Thus I picked up TO THE LAST BREATH: A Memoir of Going to Extremes, which I found wonderful in the way that I loved THE WAVE, CRAZY FOR THE STORM, SHADOW DIVERS and THE LAST DIVE. Francis Slakey is a physics professor at Georgetown who one day found he was going through the motions of life, not really connecting with people the way he wanted. His lectures were such that at the end of the day, he would realize that he had written long theorems, but not really spoken to students. Relationships were not working out. So he decided to take on a new challenge --- to climb the highest mountain on every continent and surf every ocean.

True Sisters by Sandra Dallas

May 2012

TRUE SISTERS by Sandra Dallas looks at the story of how, in 1856, the Church of Latter-Day Saints (LDS, or Mormons) brought converts from Europe to Iowa, where they were fitted with handcarts that they pulled and pushed 1,300 miles to Salt Lake City. The carts were essentially square boxes on two wheels. The four women portrayed in the book were members of the Martin Company, the last group to head out that had 575 people in it when they left. Along the way, they lost one quarter of the group to harsh conditions, including blizzards and deathly cold. While the Donner party is referenced in history as the story of a magnitude of human loss, it is dwarfed by this.

All Woman and Springtime by Brandon W. Jones

May 2012

Back in January, at a librarian conference, an advance copy of ALL WOMAN AND SPRINGTIME, a debut novel, was handed to me with a comment, “I think you will like this” from someone who usually knows my tastes. I got back to my hotel that evening and plucked this book from the stack I had picked up and started reading…and read for hours.

Paris in Love: A Memoir by Eloisa James

April 2012

Eloisa James took readers along on her family’s one-year sabbatical in PARIS IN LOVE instead of just sending out postcards. Throughout the year, she shared her experiences on Facebook, and in PARIS IN LOVE compiled those posts along with a series of essays to add additional insights to this experience. It’s a very modern-day memoir. She has a strong “voice” that makes even her briefest posts charming, and her skill as a writer makes the discordant pieces flow together to give the reader a breezy travelogue that makes you want to pack up and hit the road. She also has a gift of humor and can be marvelously self-deprecating.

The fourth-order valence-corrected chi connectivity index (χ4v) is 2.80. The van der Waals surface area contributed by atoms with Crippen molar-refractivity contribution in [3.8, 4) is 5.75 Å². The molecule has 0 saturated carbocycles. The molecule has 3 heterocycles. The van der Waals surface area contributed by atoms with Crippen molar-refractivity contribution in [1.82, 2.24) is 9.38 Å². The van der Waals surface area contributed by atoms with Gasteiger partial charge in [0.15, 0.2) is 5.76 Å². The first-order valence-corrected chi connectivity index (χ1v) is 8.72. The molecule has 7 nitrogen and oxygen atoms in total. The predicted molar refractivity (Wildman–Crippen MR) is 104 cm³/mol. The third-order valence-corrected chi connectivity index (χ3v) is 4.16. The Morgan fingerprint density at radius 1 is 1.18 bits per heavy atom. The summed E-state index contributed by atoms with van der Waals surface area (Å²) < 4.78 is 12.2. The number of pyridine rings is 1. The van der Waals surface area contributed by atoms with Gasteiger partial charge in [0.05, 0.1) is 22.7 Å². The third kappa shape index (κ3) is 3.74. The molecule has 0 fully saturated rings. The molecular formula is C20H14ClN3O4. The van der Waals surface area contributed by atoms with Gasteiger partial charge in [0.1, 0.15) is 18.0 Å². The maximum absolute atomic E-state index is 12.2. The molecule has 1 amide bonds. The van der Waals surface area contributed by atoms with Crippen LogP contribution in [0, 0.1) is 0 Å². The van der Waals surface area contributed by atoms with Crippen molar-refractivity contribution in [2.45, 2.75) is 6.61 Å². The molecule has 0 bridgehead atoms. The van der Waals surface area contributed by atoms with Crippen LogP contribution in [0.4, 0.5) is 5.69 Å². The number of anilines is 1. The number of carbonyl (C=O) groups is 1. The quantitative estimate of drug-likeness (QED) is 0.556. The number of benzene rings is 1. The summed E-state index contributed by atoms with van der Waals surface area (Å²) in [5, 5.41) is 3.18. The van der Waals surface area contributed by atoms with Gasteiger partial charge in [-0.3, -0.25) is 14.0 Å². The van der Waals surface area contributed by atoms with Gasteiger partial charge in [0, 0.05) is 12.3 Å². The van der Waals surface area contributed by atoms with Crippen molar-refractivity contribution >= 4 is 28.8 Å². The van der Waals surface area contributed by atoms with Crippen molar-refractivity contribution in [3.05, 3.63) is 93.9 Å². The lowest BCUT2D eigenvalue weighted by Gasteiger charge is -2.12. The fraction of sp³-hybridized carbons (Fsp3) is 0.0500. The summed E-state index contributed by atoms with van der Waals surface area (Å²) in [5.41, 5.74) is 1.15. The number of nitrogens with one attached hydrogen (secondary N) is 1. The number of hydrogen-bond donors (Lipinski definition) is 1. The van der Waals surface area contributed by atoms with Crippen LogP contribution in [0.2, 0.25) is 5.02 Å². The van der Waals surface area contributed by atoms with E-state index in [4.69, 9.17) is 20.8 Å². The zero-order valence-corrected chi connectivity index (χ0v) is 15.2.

The Starboard Sea by Amber Dermont

March 2012

Money does not buy happiness. Just ask Jason Prosper, the protagonist in THE STARBOARD SEA, a debut novel from Amber Dermont.  As the book opens, Jason is on his way to yet another prep school, this time Bellingham Academy. The school is not prestigious and storied, but rather for wealthy offspring who need second chances. And Jason needs just that ---  a chance to start fresh.

A Good American by Alex George

February 2012

I am often asked, “What have you read recently that you loved?” Last fall, after I finished A GOOD AMERICAN by Alex George, it was the book that I found myself talking about the most. As I read it months in advance of publication, I kept having to add a coda of “but it’s not in stores until February 2012.” Over the holiday, I asked the publisher for some extra advance reading copies and wrapped them up for family members and close friends --- and their responses upon reading it mirrored mine. They loved it.

History of a Pleasure Seeker by Richard Mason

February 2012

HISTORY OF A PLEASURE SEEKER by Richard Mason is set in Amsterdam at the turn of the 20th century at the height of Europe’s Belle Époque. The book isa fast-paced story that is full of great atmospheric detail. From the rich descriptions, I immediately felt like I was inside one of the homes on the Gilded Curve with the main character Piet Barol, an attractive, cunning and scheming young man.